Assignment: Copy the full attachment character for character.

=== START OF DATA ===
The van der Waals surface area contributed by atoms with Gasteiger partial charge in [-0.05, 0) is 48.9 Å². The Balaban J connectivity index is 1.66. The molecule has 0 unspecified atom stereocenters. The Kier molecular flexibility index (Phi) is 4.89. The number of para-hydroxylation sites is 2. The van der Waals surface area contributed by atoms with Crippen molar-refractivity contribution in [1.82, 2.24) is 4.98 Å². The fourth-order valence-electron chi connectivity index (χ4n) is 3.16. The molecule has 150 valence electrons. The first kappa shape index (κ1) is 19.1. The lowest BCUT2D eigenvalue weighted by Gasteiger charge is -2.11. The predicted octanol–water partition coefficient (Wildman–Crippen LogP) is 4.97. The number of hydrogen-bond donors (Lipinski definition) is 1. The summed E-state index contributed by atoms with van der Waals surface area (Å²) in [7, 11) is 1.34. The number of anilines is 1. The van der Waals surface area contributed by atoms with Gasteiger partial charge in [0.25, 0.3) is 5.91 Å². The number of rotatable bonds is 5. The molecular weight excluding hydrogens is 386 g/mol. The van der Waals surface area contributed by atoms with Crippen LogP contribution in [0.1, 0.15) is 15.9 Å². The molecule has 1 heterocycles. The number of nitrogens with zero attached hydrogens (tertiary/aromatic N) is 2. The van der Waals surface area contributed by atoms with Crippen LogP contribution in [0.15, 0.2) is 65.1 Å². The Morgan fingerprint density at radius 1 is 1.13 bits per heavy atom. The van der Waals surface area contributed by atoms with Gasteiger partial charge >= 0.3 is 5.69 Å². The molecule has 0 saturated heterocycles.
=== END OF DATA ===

The van der Waals surface area contributed by atoms with Gasteiger partial charge in [-0.05, 0) is 48.9 Å². The Balaban J connectivity index is 1.66. The molecule has 0 unspecified atom stereocenters. The Kier molecular flexibility index (Phi) is 4.89. The number of para-hydroxylation sites is 2. The van der Waals surface area contributed by atoms with Crippen molar-refractivity contribution in [1.82, 2.24) is 4.98 Å². The fourth-order valence-electron chi connectivity index (χ4n) is 3.16. The molecule has 150 valence electrons. The first kappa shape index (κ1) is 19.1. The lowest BCUT2D eigenvalue weighted by Gasteiger charge is -2.11. The predicted octanol–water partition coefficient (Wildman–Crippen LogP) is 4.97. The number of hydrogen-bond donors (Lipinski definition) is 1. The summed E-state index contributed by atoms with van der Waals surface area (Å²) in [7, 11) is 1.34. The number of anilines is 1. The van der Waals surface area contributed by atoms with Gasteiger partial charge in [0.25, 0.3) is 5.91 Å². The number of rotatable bonds is 5. The molecular weight excluding hydrogens is 386 g/mol. The van der Waals surface area contributed by atoms with Crippen LogP contribution in [0.1, 0.15) is 15.9 Å². The molecule has 1 heterocycles. The number of nitrogens with zero attached hydrogens (tertiary/aromatic N) is 2. The van der Waals surface area contributed by atoms with Crippen LogP contribution in [0.15, 0.2) is 65.1 Å². The Morgan fingerprint density at radius 1 is 1.13 bits per heavy atom. The van der Waals surface area contributed by atoms with Gasteiger partial charge >= 0.3 is 5.69 Å². The molecule has 0 saturated heterocycles.